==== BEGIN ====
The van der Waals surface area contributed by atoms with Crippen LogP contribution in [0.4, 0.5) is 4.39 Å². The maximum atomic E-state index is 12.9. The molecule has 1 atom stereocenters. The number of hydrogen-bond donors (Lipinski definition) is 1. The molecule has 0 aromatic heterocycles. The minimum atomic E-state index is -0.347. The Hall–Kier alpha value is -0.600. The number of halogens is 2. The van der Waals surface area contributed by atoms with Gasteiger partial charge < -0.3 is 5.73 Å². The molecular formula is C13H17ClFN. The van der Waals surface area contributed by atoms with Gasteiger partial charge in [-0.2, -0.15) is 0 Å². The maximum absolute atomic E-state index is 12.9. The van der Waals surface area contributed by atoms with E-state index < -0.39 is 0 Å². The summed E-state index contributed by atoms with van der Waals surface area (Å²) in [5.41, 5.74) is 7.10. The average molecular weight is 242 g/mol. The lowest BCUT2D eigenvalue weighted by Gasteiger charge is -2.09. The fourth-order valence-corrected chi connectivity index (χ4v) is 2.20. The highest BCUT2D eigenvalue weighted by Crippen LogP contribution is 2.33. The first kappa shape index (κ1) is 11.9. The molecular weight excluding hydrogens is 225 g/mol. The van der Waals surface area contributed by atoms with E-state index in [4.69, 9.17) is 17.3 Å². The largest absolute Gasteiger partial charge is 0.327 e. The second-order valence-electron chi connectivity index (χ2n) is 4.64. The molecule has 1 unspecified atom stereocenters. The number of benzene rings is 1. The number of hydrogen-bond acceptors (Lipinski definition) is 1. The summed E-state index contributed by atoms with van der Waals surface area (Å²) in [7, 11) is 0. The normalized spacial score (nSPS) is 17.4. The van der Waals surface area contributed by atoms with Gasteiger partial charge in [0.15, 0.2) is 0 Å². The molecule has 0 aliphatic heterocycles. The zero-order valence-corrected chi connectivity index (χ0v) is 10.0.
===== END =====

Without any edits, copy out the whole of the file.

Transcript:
The van der Waals surface area contributed by atoms with Crippen LogP contribution in [0.4, 0.5) is 4.39 Å². The maximum atomic E-state index is 12.9. The molecule has 1 atom stereocenters. The number of hydrogen-bond donors (Lipinski definition) is 1. The molecule has 0 aromatic heterocycles. The minimum atomic E-state index is -0.347. The Hall–Kier alpha value is -0.600. The number of halogens is 2. The van der Waals surface area contributed by atoms with Gasteiger partial charge < -0.3 is 5.73 Å². The molecular formula is C13H17ClFN. The van der Waals surface area contributed by atoms with Gasteiger partial charge in [-0.2, -0.15) is 0 Å². The maximum absolute atomic E-state index is 12.9. The van der Waals surface area contributed by atoms with E-state index < -0.39 is 0 Å². The summed E-state index contributed by atoms with van der Waals surface area (Å²) in [5.41, 5.74) is 7.10. The average molecular weight is 242 g/mol. The lowest BCUT2D eigenvalue weighted by Gasteiger charge is -2.09. The fourth-order valence-corrected chi connectivity index (χ4v) is 2.20. The highest BCUT2D eigenvalue weighted by Crippen LogP contribution is 2.33. The first kappa shape index (κ1) is 11.9. The molecular weight excluding hydrogens is 225 g/mol. The van der Waals surface area contributed by atoms with E-state index in [4.69, 9.17) is 17.3 Å². The largest absolute Gasteiger partial charge is 0.327 e. The second-order valence-electron chi connectivity index (χ2n) is 4.64. The molecule has 1 unspecified atom stereocenters. The number of benzene rings is 1. The number of hydrogen-bond acceptors (Lipinski definition) is 1. The summed E-state index contributed by atoms with van der Waals surface area (Å²) in [7, 11) is 0. The normalized spacial score (nSPS) is 17.4. The van der Waals surface area contributed by atoms with Gasteiger partial charge in [0.15, 0.2) is 0 Å². The molecule has 0 aliphatic heterocycles. The zero-order valence-corrected chi connectivity index (χ0v) is 10.0.